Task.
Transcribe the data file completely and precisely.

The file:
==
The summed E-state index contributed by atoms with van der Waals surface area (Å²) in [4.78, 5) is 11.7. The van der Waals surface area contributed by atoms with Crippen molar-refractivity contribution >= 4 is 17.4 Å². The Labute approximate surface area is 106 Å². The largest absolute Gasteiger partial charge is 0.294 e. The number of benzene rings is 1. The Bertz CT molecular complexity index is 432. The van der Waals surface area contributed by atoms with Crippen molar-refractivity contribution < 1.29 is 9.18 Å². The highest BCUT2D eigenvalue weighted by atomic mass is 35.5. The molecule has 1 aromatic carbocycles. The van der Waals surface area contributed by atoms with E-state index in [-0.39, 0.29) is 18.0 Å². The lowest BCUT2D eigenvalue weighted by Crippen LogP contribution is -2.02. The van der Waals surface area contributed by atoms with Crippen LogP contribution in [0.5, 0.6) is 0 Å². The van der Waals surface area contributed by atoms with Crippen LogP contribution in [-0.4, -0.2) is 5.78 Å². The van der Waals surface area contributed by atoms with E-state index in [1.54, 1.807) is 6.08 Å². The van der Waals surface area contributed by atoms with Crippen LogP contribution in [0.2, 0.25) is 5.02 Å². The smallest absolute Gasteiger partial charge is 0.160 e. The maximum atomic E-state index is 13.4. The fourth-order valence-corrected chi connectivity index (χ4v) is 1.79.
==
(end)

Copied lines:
The summed E-state index contributed by atoms with van der Waals surface area (Å²) in [4.78, 5) is 11.7. The van der Waals surface area contributed by atoms with Crippen molar-refractivity contribution >= 4 is 17.4 Å². The Labute approximate surface area is 106 Å². The largest absolute Gasteiger partial charge is 0.294 e. The number of benzene rings is 1. The Bertz CT molecular complexity index is 432. The van der Waals surface area contributed by atoms with Crippen molar-refractivity contribution < 1.29 is 9.18 Å². The highest BCUT2D eigenvalue weighted by atomic mass is 35.5. The molecule has 1 aromatic carbocycles. The van der Waals surface area contributed by atoms with E-state index in [-0.39, 0.29) is 18.0 Å². The lowest BCUT2D eigenvalue weighted by Crippen LogP contribution is -2.02. The van der Waals surface area contributed by atoms with Crippen LogP contribution in [0.5, 0.6) is 0 Å². The van der Waals surface area contributed by atoms with Crippen LogP contribution in [-0.4, -0.2) is 5.78 Å². The van der Waals surface area contributed by atoms with E-state index in [1.54, 1.807) is 6.08 Å². The van der Waals surface area contributed by atoms with Crippen LogP contribution in [0.2, 0.25) is 5.02 Å². The smallest absolute Gasteiger partial charge is 0.160 e. The maximum atomic E-state index is 13.4. The fourth-order valence-corrected chi connectivity index (χ4v) is 1.79.